how to write a great email subject line

How to Write a Great Promotional Email Subject Line

Promotional emails flood our inboxes daily. How do individuals decide which ones to open?

We see dozens of promotional emails flood our inboxes on a daily basis, but very few people have the desire or patience to read every single email. Individuals will cherrypick emails to open, largely based upon brands they love, or with whom they do regular business. It may be up to a creative subject line to entice the customer to open.

Every email marketer has undoubtedly been faced with the daunting task of writing subject lines for corporate promotional emails. If the marketer is on top of her game, she will test multiple subject lines for each email to find the most effective one, then send the bulk of the list the winner.

But where to start? And what makes a subject line stand out in the inbox? What can you possibly say to get someone to open an email that they otherwise would have discarded?

It depends on your business and subscriber list. A company that provides medical screenings to the elderly will have entirely different guidelines for subject lines than a company that sells headwear to skateboarders. The former’s customers expect a gentle tone, while the latter’s customers expect in-your-face edginess.

Which email subject line would receive the most opens?

Consider this scenario. A health insurance company is emailing their list, hoping their subscribers take note and monitor their blood pressure. Kim is in charge of deploying the email and writing the subject line, and really wants to impress her manager. She has come up with five ideas to test to her audience. Which of her subject line ideas do you believe would result in the highest open rate?

  1. Be mindful of your blood pressure this month
  2. Low blood pressure = healthy living!
  3. (NAME), is your blood pressure too high?
  4. 3 simple ways to lower your blood pressure
  5. Hey, Fuckface! Death looms. Beware…☠️☠️

#1 and #2 would probably perform poorly. There’s little if any incentive to open. If you’re interested in monitoring your blood pressure, you’ll do it on your own time.

#3 is personalized with the customer’s first name, giving the impression that the insurance company cares about each customer. (It will also trick some older subscribers into believing this is a personally written email!) It also poses a question, which puts the idea into the subscriber’s head that maybe they are unwell.

#4 would perform adequately, stating that this will be a very brief but helpful email, and very actionable. Everyone has time to read three bulletpoints that could save their lives.

#5, without a shred of doubt, would result in the highest open rate in a landslide! But people would be opening it for the wrong reasons—terror and rage. Few would even bother to take the medical advice after being called the F-word by their insurance company. Unsubscribe rates would go through the roof, and your customer service line would be floored with cancellations. But the open rates would set records!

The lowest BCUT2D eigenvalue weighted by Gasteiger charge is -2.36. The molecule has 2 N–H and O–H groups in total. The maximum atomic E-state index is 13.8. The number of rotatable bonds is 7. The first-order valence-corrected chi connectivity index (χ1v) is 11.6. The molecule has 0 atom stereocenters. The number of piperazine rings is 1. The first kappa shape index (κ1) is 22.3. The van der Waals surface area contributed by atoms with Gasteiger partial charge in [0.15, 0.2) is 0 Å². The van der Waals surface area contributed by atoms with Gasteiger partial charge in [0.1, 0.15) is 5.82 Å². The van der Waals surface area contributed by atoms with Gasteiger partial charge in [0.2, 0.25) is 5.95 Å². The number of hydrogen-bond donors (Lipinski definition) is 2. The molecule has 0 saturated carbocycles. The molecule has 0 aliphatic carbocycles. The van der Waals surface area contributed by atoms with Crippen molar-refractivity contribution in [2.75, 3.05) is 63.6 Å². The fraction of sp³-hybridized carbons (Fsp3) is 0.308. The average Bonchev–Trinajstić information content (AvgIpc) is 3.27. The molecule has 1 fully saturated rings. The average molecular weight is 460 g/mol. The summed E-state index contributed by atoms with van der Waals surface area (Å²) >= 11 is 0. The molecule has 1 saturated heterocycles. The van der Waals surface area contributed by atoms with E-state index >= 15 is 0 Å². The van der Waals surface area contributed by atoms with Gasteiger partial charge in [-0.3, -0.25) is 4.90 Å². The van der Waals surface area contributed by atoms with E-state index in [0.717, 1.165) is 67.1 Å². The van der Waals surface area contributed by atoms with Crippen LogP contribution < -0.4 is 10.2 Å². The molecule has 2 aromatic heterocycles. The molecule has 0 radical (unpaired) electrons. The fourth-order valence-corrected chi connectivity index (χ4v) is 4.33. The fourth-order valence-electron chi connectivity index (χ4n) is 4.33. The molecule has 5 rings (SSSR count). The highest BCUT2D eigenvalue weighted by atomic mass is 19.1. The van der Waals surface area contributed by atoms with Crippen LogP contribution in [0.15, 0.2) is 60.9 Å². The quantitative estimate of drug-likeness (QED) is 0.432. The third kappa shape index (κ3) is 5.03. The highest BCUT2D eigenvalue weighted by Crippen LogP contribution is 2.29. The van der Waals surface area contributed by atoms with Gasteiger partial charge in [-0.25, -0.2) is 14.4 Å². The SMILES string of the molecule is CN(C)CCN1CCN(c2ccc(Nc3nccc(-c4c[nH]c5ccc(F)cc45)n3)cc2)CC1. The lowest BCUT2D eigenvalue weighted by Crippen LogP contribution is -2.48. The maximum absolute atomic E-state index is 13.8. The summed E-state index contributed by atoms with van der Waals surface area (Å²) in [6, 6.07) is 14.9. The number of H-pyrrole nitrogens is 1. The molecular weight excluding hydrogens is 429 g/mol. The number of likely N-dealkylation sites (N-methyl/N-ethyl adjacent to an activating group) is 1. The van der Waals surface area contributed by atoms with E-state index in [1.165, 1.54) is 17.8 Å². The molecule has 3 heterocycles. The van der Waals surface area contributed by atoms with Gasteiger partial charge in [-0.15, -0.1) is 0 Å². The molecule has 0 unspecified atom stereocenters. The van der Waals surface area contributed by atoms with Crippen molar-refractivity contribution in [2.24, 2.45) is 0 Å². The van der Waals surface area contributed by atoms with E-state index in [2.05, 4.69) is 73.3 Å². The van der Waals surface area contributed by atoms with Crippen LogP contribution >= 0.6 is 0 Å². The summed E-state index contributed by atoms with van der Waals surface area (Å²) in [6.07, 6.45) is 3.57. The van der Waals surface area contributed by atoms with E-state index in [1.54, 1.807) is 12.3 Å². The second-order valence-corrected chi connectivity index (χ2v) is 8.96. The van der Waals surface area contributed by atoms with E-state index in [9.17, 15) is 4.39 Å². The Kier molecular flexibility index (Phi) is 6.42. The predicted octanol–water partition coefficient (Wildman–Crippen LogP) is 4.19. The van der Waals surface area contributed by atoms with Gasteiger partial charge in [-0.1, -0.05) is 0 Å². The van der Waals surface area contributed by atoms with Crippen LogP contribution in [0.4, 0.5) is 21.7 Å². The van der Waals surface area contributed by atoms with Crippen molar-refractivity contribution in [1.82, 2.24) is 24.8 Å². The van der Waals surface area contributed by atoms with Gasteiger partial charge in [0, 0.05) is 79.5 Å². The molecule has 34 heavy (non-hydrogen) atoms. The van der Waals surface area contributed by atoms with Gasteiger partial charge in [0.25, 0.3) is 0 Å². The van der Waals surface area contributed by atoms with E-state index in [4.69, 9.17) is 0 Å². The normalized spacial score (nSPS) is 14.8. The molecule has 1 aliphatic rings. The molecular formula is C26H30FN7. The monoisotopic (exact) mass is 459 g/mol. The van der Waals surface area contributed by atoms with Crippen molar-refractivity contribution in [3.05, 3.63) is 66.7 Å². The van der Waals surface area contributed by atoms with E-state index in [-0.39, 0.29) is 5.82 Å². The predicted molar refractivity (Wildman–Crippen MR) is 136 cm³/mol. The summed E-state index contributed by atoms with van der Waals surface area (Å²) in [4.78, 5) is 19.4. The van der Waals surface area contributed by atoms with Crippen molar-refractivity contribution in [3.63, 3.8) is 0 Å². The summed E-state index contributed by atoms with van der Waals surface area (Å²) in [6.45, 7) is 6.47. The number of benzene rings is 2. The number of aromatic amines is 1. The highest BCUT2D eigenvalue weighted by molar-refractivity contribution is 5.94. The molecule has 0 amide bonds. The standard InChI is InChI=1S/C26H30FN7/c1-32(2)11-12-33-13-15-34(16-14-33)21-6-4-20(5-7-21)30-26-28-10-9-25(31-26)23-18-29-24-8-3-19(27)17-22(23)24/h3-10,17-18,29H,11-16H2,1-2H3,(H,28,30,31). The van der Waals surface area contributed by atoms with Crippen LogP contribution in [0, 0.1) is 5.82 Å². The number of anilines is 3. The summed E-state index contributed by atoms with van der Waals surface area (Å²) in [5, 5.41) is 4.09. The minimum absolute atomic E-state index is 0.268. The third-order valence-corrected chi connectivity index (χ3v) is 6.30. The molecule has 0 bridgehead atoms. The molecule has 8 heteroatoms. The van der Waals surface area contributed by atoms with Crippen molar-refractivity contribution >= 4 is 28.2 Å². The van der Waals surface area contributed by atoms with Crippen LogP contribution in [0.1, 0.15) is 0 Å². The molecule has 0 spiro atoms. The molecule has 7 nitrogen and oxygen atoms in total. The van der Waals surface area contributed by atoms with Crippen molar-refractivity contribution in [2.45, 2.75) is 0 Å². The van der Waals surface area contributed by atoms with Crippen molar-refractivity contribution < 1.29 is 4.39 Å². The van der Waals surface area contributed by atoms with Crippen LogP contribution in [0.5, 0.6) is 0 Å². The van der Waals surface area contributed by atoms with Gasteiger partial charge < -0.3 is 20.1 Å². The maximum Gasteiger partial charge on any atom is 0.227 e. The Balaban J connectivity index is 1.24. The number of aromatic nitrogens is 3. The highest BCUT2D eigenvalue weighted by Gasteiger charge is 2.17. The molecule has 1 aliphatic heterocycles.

Basic tips for writing a good subject line

A good tip to remember when writing subject lines is this: you are not your audience. You, as an email marketer, are likely smart, clever, witty, and a good writer. What you find shrewd may fall flat on your readers. In order to market to them, you have to think like them. Additionally…

  • Keep it around 35 characters. You don’t want it to be too long and have words get cut off. A good rule of thumb is just to simplify. You don’t need to give the full terms & conditions in the subject line.
  • Pique the customer’s interest. Perhaps instead of saying “25% Off Pants: Today Only!” you could say “See what’s 25% off today only!” The curious customer will click just to find out, then get sucked in and buy something!
  • Some personalization is good. If you have your customer’s name, it’s fun to throw it into the subject line once in a while. Instead of “25% Off Pants Today Only” you could say “Bobby, Take 25% Off Pants Today Only!” Worth a test anyway!
  • Emojis and symbols are also great, if used sparingly. Find a full list of emojis here. These symbols are also widely acceptable across all email platforms.
  • Creativity generally beats out to-the-point subject lines, to an extent. Getting too cutesy gets annoying to a customer. Try plays on words, puns, and some silliness without it becoming too regular.
  • Seasonal and holiday-themed subject lines are generally well-regarded, but be more creative than “Spooktacular” for Halloween and “Eggstravaganza” for Easter.
  • Above all, simply knowing your audience and what they want is the most important. Does your audience generally want to save money? Want to be the first to own your new product? Want to earn a reward? Want to learn some inside info? Knowing this and catering to their motives is key.

My Hot Take

I am an email marketer by trade. I have spent the better part of the 2010s managing email programs for major companies in a variety of fields, from sports equipment to security systems to exclusive clubs. I undoubtedly have written tens of thousands of subject lines, and I can say without a doubt that including the customer’s account number in the subject line is the very best way to get opens. An email with the subject line of “Save 15% this weekend only” will see a dramatic increase in open rate if you change it to “Account #0011035: Save 15% this weekend only”. It suddenly looks very personal, and also more official than using the customer’s name! In time you will simply know what works and what doesn’t.


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